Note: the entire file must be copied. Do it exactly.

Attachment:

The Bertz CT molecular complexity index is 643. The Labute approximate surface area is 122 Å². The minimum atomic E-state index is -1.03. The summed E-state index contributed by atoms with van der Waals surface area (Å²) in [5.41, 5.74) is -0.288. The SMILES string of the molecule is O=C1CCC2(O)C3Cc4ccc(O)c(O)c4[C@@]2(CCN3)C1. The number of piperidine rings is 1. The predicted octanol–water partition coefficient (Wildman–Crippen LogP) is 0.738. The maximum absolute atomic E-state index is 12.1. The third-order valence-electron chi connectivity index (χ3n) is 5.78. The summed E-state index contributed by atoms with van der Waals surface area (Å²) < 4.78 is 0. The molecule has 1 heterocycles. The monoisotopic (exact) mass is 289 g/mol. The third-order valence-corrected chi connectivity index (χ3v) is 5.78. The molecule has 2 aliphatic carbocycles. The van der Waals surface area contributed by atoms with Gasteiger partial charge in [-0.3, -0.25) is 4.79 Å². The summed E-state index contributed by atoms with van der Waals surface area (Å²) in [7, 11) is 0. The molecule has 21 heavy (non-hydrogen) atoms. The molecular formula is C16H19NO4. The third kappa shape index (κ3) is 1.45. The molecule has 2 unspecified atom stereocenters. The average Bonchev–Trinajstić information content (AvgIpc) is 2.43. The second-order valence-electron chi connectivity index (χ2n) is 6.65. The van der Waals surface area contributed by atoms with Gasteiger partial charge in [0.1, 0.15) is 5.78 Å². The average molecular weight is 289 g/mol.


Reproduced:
The Bertz CT molecular complexity index is 643. The Labute approximate surface area is 122 Å². The minimum atomic E-state index is -1.03. The summed E-state index contributed by atoms with van der Waals surface area (Å²) in [5.41, 5.74) is -0.288. The SMILES string of the molecule is O=C1CCC2(O)C3Cc4ccc(O)c(O)c4[C@@]2(CCN3)C1. The number of piperidine rings is 1. The predicted octanol–water partition coefficient (Wildman–Crippen LogP) is 0.738. The maximum absolute atomic E-state index is 12.1. The third-order valence-electron chi connectivity index (χ3n) is 5.78. The summed E-state index contributed by atoms with van der Waals surface area (Å²) < 4.78 is 0. The molecule has 1 heterocycles. The monoisotopic (exact) mass is 289 g/mol. The third-order valence-corrected chi connectivity index (χ3v) is 5.78. The molecule has 2 aliphatic carbocycles. The van der Waals surface area contributed by atoms with Gasteiger partial charge in [-0.3, -0.25) is 4.79 Å². The summed E-state index contributed by atoms with van der Waals surface area (Å²) in [7, 11) is 0. The molecule has 21 heavy (non-hydrogen) atoms. The molecular formula is C16H19NO4. The third kappa shape index (κ3) is 1.45. The molecule has 2 unspecified atom stereocenters. The average Bonchev–Trinajstić information content (AvgIpc) is 2.43. The second-order valence-electron chi connectivity index (χ2n) is 6.65. The van der Waals surface area contributed by atoms with Gasteiger partial charge in [0.1, 0.15) is 5.78 Å². The average molecular weight is 289 g/mol.